Employees also faced similar communication problems as they did before COVID-19, with 1 in 5 (19%) saying they felt uncomfortable asking what to do if they felt ill, 1 in 5 (20%) feeling uncomfortable talking about concerns with working during the pandemic, and 1 in 4 (25%) feeling uncomfortable with discussing compensation or job security.

For those considered essential workers (68%), their communication troubles prevented them from receiving proper training during the pandemic. One in 3 (35%) essential workers say their employer did not provide adequate training or direction during the pandemic, including 1 in 7 (14%) who say they received no training at all.

“Deskless workers have always supported the backbone of the U.S. economy, but they can frequently be the ‘forgotten workforce,’ forced to manage with the little support they are provided by employers,” says Quinyx CEO and Founder Erik Fjellborg in a press release announcing the findings.

“It’s time to change the narrative and provide deskless workers with the same benefits and workplace flexibility that is seen in corporate environments,” Fjellborg adds. “If the COVID-19 pandemic has shown anything, it’s that offering deskless workers meaningful communication and the ability to balance their job and their personal life is essential for long-term health and happiness.”

Additional report findings show:

  • Deskless workers struggled to make ends meet even before COVID-19, and it’s causing them to feel disposable: Before COVID-19, deskless workers were taking on multiple jobs to make ends meet, with 2 in 5 (41%) saying they have a “side hustle.” In fact, almost half (44%) made $11–$15 an hour, which likely contributed to the sentiment among 1 in 3 (37%) deskless workers that their employer doesn’t value the work they do.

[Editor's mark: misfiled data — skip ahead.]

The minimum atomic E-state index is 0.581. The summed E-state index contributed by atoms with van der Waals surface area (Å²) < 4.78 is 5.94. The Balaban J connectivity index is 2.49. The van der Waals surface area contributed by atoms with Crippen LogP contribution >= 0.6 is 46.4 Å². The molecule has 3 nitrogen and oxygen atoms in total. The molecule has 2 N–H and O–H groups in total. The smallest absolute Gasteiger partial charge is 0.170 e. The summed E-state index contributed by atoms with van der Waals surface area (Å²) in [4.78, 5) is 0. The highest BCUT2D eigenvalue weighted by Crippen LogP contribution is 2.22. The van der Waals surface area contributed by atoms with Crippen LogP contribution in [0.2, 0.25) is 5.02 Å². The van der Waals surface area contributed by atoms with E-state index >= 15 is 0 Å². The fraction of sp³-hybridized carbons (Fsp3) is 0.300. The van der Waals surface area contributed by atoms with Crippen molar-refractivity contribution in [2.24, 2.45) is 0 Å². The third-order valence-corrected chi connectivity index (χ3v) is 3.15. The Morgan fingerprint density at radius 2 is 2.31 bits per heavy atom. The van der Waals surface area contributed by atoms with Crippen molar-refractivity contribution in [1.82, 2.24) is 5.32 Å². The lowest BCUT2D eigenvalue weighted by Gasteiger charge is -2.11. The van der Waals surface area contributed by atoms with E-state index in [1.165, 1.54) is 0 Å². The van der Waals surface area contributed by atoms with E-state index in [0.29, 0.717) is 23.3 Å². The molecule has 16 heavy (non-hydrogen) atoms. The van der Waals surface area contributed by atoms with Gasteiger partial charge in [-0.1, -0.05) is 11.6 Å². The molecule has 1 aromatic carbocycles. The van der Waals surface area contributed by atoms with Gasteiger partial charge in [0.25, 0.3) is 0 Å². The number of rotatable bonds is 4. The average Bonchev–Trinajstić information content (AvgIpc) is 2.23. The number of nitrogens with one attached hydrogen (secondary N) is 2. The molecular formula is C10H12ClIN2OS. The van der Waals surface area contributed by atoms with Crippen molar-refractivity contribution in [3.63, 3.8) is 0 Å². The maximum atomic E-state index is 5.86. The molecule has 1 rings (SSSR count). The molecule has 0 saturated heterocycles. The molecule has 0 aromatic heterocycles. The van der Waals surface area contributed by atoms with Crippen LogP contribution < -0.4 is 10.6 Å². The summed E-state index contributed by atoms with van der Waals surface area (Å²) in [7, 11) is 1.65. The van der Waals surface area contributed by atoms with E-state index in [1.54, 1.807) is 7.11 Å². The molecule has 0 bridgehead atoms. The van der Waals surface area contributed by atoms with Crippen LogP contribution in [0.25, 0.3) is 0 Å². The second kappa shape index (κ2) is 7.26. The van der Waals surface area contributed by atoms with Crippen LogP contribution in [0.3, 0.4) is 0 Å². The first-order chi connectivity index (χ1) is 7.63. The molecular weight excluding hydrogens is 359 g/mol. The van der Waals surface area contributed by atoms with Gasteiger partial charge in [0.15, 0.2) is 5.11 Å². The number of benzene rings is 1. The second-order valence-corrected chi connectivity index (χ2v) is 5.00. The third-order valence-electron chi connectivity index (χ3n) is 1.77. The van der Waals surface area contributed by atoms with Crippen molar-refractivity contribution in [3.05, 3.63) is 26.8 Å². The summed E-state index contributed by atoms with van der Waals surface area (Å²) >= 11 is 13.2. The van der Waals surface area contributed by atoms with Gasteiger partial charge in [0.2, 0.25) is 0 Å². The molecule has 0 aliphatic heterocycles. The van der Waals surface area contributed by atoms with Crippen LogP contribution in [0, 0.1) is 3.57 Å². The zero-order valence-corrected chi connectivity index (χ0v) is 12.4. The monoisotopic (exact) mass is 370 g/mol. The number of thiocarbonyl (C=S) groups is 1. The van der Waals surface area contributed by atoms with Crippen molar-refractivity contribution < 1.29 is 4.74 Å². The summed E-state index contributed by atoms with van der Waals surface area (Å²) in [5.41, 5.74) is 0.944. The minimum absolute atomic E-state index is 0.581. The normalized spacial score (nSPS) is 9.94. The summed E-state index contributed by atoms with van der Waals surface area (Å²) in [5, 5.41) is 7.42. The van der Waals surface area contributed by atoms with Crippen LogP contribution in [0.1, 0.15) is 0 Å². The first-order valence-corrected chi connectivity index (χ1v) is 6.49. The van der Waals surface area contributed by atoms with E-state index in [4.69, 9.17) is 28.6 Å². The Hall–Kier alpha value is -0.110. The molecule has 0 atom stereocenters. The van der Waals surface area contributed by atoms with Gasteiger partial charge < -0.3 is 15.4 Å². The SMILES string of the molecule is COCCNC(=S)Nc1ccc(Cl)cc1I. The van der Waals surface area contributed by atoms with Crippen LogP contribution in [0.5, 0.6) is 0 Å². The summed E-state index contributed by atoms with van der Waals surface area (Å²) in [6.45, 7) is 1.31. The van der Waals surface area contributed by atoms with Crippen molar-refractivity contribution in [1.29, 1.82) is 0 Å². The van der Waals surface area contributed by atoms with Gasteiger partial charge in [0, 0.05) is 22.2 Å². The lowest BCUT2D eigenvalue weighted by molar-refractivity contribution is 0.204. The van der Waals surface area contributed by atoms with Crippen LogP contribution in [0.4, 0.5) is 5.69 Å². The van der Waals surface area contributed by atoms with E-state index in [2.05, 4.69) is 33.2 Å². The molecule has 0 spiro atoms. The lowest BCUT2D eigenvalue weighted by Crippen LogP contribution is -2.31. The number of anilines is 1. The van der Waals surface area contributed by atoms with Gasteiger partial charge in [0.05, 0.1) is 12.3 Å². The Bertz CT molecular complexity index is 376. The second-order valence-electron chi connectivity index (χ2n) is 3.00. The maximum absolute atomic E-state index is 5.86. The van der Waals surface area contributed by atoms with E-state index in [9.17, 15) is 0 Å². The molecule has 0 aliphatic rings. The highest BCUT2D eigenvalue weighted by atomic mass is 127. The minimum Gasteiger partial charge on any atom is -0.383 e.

• COVID-19 created a demand for better benefits: One in 4 (24%) deskless workers lost jobs during COVID-19, and 1 in 4 (29%) of those workers say they plan to now look for a new job in an industry that offers better benefits and job security. Even 1 in 5 (18%) who kept their jobs say they plan to leave for better benefits, such as sick leave.
  • Deskless workers didn’t feel heard by presidential candidates before the pandemic and still don’t: The same number of deskless workers said they don’t believe political candidates are addressing the issues they care about now (33%) as before COVID-19 (34%). However, candidates’ reactions during COVID-19 impact how 1 in 4 (29%) deskless workers will vote in the 2020 presidential election.

Survey Methodology

“2020 State of the Deskless Workforce” was based on a survey conducted in February 2020 (pre-COVID-19) and a second survey in March 2020 (during COVID-19) of 1,200 Americans 18+ who identify themselves as a deskless worker (i.e., they work a shift-based or an hourly schedule set by an employer, with the majority of their work time not “spent at a desk”) on topics related to scheduling, sick time, wages, and communication. The survey was conducted over mobile devices by survey company Pollfish.